Every year it is the same. If anyone doubts we are a nation of optimists, they just need to check out our enthusiasm for cooking outdoors. Despite the bitter experience of past summers, as soon as May arrives we sniff the air, look at the clouds and drag the rusting barbecue out from its winter quarters behind the shed.
Then we start reading Louisiana barbecue recipes online and watching YouTube videos of Gauchos searing meat in the Argentinian pampas. We daydream about dry-rub formulations and the precise temperature required to ensure the sea bass is charred outside and moist inside.
Then we discover the local shop stocks none of that stuff so end up with a dozen sausages, half a dozen burgers and some mornings rolls that are on offer because they have reached their sell-by date.
Since the only way to make any of that taste any good is to achieve some meat caramelisation, we toss the meat thermometer we got for Christmas in a drawer, whack up the heat and keep cooking until the smoke alarm in the kitchen two doors down is activated.
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A proper Scottish barbecue smells of two things, burnt meat and disappointment. Every single meal outside would have been better cooked inside. And to those people who say food tastes better from a barbecue, be honest, it doesn’t. Two glasses of prosecco and five ciders help it taste better but by that stage you’d quite happily eat a burger cooked on a car engine.
Barbecues here work not because they are fueled by smoked hickory chips imported from Venezuela. Their success or failure rather comes down to ensuring you have enough booze in the fridge. If you are not convinced, just imagine a Scottish barbecue without alcohol.
A survey for a DIY store a couple of years ago asked people about their memorable barbecue experiences. Responses ranged from not enough booze to awful music to gatherings that turned into fights. No one mentioned the food, which says something in itself.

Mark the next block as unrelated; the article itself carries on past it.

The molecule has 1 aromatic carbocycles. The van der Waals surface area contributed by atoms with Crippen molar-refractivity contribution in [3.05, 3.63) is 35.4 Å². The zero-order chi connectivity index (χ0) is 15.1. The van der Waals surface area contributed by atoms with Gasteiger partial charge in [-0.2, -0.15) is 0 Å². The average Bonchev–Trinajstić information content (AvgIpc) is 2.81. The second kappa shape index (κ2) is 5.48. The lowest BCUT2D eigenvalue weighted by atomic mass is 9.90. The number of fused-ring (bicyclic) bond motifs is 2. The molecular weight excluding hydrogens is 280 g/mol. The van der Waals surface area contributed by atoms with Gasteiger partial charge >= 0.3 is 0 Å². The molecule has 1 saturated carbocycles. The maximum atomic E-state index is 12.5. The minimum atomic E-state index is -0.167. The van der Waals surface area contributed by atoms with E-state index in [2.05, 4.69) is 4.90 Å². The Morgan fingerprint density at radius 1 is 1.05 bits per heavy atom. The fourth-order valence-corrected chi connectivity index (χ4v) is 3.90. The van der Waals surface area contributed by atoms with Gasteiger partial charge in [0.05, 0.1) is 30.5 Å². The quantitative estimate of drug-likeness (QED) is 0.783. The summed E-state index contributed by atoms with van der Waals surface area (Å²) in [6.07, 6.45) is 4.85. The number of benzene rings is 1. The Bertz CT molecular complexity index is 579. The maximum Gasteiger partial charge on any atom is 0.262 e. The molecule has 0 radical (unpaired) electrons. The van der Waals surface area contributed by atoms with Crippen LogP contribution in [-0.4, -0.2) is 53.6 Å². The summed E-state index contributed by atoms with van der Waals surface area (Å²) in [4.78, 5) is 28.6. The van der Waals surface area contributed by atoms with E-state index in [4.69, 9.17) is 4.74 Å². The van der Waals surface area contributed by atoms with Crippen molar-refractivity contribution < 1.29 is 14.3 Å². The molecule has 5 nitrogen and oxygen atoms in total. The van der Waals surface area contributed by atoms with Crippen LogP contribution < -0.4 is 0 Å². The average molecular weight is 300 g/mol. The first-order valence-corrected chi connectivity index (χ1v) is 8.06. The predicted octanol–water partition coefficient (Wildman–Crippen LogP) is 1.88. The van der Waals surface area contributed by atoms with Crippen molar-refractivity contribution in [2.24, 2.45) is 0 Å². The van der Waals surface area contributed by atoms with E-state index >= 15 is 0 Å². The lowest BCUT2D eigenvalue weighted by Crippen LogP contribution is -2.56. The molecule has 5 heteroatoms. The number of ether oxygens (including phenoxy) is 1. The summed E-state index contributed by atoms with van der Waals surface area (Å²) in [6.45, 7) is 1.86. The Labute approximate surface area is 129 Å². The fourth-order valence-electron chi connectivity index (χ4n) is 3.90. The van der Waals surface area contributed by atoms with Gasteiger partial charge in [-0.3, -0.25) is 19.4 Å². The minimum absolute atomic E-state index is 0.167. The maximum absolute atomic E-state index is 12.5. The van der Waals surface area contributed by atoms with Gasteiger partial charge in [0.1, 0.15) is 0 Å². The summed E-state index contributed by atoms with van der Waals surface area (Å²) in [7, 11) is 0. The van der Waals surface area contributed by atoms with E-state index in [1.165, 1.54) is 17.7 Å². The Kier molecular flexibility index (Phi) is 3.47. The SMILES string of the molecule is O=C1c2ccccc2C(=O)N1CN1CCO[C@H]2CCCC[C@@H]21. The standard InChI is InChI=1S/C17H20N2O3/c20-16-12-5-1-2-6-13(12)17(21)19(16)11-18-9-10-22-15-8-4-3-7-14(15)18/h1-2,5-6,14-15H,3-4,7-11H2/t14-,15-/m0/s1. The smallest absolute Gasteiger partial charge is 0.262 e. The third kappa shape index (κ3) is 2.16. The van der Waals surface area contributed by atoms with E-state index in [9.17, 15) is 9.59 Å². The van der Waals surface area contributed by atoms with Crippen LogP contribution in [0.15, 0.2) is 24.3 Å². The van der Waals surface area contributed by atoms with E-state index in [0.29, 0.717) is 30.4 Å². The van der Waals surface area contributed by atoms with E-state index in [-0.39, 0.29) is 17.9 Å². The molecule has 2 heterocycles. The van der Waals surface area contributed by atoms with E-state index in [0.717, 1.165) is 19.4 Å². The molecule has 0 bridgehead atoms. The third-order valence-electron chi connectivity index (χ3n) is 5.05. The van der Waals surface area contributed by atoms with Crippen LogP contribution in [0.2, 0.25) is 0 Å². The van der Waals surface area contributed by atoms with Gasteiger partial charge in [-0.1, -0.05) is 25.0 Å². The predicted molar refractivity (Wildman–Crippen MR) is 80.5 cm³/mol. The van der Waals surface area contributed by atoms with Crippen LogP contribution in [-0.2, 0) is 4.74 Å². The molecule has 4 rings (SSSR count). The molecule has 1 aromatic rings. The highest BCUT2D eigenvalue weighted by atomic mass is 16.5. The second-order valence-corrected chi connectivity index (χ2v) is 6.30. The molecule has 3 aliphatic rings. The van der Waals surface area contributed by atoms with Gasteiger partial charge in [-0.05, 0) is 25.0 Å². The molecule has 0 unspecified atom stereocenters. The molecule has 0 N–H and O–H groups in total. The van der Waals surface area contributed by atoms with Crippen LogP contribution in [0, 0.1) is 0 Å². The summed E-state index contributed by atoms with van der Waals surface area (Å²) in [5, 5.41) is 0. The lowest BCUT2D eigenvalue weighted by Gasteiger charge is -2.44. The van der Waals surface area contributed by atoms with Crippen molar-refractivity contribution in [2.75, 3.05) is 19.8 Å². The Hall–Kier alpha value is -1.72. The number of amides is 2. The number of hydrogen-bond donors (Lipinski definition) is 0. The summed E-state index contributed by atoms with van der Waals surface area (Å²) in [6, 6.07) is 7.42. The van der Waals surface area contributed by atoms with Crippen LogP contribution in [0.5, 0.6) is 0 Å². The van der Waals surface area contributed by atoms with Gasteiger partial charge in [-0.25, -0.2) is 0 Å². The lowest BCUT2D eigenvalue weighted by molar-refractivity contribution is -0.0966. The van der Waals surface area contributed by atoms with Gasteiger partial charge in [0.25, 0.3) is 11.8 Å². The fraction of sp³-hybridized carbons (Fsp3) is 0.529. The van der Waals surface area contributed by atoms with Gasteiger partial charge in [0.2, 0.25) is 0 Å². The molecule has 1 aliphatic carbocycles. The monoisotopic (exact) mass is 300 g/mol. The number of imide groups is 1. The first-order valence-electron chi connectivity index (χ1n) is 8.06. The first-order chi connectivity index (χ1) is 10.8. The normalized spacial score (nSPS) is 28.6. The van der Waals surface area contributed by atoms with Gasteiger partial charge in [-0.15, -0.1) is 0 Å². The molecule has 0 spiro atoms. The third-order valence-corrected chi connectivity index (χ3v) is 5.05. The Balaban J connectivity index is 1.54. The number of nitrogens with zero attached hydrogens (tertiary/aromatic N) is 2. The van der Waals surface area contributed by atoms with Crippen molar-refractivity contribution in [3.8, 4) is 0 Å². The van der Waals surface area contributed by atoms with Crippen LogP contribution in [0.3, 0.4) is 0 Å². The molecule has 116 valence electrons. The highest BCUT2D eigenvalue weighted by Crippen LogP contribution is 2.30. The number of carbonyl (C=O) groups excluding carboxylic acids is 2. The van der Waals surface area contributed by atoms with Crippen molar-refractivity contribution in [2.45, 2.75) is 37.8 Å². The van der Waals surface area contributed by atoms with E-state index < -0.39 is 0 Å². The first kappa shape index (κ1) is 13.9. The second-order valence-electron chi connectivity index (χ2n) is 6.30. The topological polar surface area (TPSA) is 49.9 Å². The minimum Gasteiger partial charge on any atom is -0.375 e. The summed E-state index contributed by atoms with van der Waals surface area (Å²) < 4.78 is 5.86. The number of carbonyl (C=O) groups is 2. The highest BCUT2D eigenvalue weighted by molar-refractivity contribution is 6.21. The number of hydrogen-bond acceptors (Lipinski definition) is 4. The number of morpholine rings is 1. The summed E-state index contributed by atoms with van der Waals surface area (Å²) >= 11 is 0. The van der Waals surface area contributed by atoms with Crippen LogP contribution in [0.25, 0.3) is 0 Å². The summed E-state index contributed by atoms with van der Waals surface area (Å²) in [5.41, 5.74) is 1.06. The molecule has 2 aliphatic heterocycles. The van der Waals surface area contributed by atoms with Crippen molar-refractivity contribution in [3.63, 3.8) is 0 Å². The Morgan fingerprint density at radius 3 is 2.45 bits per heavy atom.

The fact is, we have kitchens indoors so we don’t have to cook outdoors and yet some strange link back to our Neanderthal past drags us outside every May to start applying flames to dead animals.
Then we stand around juggling paper plates, napkins and glasses of warm white wine with ketchup on our chins until someone ends up dropping the lot… and we all cheer.
Beef and lamb producers tell us we should approach barbecues like the Australians but that’s all very well when you can marinate on a Monday, invite your guests on a Wednesday and cook on a Saturday. In Scotland we can only look at the window and decide to barbecue right now knowing a shower is only a few hours away.
So, instead, here is a crazy idea. We can cook inside and if it’s not raining we can go outside to eat. It means cutting out the barbecue and the bloke in the novelty apron cooking it but since you will also miss out on salmonella, it’s probably a price worth paying.
George Holan is chief editor at Plainsmen Post and has articles published in many notable publications in the last decade.